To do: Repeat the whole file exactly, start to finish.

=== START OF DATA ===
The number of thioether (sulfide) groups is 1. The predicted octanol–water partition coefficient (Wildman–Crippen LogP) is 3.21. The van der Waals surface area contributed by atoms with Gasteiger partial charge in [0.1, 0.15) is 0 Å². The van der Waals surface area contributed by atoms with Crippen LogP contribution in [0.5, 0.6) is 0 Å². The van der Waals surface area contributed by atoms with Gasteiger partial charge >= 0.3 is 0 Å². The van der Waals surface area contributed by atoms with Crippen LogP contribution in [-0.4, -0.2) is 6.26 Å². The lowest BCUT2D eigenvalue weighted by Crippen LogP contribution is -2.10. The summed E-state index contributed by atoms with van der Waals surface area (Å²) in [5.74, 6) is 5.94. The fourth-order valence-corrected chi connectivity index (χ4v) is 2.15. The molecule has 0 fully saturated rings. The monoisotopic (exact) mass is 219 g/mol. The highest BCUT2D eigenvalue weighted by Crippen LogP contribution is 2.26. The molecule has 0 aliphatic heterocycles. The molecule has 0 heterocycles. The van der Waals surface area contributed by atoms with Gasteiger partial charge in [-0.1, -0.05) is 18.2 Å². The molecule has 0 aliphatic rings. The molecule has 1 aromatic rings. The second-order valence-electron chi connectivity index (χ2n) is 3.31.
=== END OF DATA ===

The number of thioether (sulfide) groups is 1. The predicted octanol–water partition coefficient (Wildman–Crippen LogP) is 3.21. The van der Waals surface area contributed by atoms with Gasteiger partial charge in [0.1, 0.15) is 0 Å². The van der Waals surface area contributed by atoms with Crippen LogP contribution in [0.5, 0.6) is 0 Å². The van der Waals surface area contributed by atoms with Gasteiger partial charge >= 0.3 is 0 Å². The van der Waals surface area contributed by atoms with Crippen LogP contribution in [-0.4, -0.2) is 6.26 Å². The lowest BCUT2D eigenvalue weighted by Crippen LogP contribution is -2.10. The summed E-state index contributed by atoms with van der Waals surface area (Å²) in [5.74, 6) is 5.94. The fourth-order valence-corrected chi connectivity index (χ4v) is 2.15. The molecule has 0 fully saturated rings. The monoisotopic (exact) mass is 219 g/mol. The highest BCUT2D eigenvalue weighted by Crippen LogP contribution is 2.26. The molecule has 0 aliphatic heterocycles. The molecule has 0 heterocycles. The van der Waals surface area contributed by atoms with Gasteiger partial charge in [-0.1, -0.05) is 18.2 Å². The molecule has 0 aliphatic rings. The molecule has 1 aromatic rings. The second-order valence-electron chi connectivity index (χ2n) is 3.31.